The last utensil you need is a salad bowl that you can keep at the office. It is not easy to eat these salads straight out of the jar and it is best if you have a bowl on hand. 


2. Base Ingredients: Begin by washing all the ingredients and cutting the vegetables for the salad. Choose a few vegetables that will be the same across each of the salads. It is good to have a few hard veggies to layer at the bottom of the jar. For these salads I had:
- spring mix salad greens
- 2 cucumbers
- sugar snap peas
- radishes
- three vine tomatoes
- red onion

Once you've decided on your base ingredients, you can add different ingredients to one or two salads to make them a bit more interesting. This week I added a white bean salad to two of my salads and quinoa to another one. 

           

3. Layering: The key to the mason jar salad is to layer, by placing the salad dressing on the bottom and putting the salad greens on the top you can create a barrier which prevents the entire salad from becoming soggy. The Kitchn posted a helpful diagram to give you ideas on how to layer. I use about 1-2 tbsp. of dressing. Here my dressings were a dijon vinaigrette, two salads had olive oil with red wine vineagar, and one salad used a blueberry vinaigrette from Cindy's kitchen.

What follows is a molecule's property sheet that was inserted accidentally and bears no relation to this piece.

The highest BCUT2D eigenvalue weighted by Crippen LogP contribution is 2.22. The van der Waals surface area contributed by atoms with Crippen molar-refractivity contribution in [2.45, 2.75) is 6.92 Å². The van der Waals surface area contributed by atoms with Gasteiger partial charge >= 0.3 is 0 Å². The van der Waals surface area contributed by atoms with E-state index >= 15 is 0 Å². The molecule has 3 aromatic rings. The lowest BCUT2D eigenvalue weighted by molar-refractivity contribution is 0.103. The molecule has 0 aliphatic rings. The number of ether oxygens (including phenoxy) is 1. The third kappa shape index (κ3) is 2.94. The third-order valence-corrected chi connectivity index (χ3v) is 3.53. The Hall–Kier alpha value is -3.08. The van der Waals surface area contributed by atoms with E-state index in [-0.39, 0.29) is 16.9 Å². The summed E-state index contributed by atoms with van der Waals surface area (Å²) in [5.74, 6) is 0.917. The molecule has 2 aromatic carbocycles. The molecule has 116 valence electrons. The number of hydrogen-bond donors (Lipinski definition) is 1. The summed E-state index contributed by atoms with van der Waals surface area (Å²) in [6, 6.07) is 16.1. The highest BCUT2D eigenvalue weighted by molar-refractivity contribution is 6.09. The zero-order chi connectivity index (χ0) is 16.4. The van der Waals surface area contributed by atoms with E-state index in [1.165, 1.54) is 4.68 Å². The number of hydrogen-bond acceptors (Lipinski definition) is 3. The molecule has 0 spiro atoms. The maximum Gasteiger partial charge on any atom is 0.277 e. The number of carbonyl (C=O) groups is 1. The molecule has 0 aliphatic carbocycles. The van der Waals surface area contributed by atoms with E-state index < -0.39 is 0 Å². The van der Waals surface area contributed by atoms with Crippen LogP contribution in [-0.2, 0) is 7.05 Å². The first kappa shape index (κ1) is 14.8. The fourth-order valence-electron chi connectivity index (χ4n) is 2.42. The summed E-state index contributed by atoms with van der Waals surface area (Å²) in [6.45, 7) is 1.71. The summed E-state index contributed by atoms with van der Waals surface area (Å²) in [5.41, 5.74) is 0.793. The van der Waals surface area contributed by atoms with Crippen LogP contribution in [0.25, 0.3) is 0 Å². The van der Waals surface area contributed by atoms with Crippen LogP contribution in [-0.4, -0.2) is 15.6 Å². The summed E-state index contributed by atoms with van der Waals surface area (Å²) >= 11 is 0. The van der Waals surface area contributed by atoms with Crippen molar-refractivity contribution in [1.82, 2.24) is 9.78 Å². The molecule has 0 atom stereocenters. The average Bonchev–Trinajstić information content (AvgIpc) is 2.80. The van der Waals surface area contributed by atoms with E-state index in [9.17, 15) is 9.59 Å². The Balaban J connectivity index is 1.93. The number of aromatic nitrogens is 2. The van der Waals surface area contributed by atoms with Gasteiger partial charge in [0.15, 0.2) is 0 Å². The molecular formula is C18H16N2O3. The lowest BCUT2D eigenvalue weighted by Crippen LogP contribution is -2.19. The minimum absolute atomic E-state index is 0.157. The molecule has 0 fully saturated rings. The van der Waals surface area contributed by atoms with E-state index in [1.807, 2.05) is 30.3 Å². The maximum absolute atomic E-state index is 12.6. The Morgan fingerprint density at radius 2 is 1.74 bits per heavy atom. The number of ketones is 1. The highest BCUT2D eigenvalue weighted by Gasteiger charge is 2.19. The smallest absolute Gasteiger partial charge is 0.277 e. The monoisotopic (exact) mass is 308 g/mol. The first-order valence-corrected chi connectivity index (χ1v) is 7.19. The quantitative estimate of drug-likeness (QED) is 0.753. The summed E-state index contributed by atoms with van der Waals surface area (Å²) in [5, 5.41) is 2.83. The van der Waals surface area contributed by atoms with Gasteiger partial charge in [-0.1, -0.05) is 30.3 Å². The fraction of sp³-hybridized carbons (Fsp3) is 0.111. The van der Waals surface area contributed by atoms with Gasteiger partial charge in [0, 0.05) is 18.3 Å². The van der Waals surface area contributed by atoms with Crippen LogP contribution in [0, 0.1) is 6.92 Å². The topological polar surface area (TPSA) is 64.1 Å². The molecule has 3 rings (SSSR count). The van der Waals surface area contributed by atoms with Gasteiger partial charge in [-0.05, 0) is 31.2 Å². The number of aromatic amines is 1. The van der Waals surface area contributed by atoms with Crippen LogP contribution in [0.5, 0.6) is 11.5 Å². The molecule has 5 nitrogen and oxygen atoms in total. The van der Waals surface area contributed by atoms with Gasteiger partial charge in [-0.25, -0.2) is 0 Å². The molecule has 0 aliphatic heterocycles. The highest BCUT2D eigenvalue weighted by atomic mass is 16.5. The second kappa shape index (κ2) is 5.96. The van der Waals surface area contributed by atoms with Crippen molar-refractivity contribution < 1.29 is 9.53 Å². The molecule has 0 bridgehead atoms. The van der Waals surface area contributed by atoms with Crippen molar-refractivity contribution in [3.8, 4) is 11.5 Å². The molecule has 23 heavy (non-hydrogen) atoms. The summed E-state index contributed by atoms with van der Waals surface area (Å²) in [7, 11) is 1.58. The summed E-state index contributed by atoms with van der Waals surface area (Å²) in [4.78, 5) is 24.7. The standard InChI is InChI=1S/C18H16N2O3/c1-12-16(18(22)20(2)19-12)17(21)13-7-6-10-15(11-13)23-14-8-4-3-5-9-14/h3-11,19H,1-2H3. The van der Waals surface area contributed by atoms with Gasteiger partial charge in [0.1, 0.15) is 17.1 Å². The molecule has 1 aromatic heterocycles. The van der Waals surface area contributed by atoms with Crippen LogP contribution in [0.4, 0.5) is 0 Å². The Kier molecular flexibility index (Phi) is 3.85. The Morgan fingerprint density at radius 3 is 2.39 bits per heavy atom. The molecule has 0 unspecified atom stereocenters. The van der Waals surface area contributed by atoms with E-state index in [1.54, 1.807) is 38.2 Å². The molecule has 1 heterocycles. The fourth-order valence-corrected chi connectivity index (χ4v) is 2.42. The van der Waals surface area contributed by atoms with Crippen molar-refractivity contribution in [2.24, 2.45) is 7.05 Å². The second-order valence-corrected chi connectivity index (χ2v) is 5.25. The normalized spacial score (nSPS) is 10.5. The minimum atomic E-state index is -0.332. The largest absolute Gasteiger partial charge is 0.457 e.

Next, add some hard vegetables that won't soak up the dressing. I used cucumbers, sugar snap peas, and my white bean salad. I've also found it helpful to place your onions at the bottom because the salad dressing helps take some of the strong onion taste away and prevents bad breath at work.


Continue to layer your salad with the vegetables you want. Try and pack them as tightly as possible - the less air between layers the better sealed the salad will be. 


Your final layer should be your salad greens. Adding cheese on top of your greens also works well, I've found that feta is fantastic in salads. 


Seal your salads with the jar top and place them in the fridge. Now each morning you have a fresh salad for lunch! 


A Note on Salad Measurements: Mason Jar salads do not need to be perfectly measured, put what you feel like into them and see how they turn out! However, if you prefer a measured recipe, then try out the peas and quinoa recipe below: 

Mixed Greens, Radish, and Quinoa Salad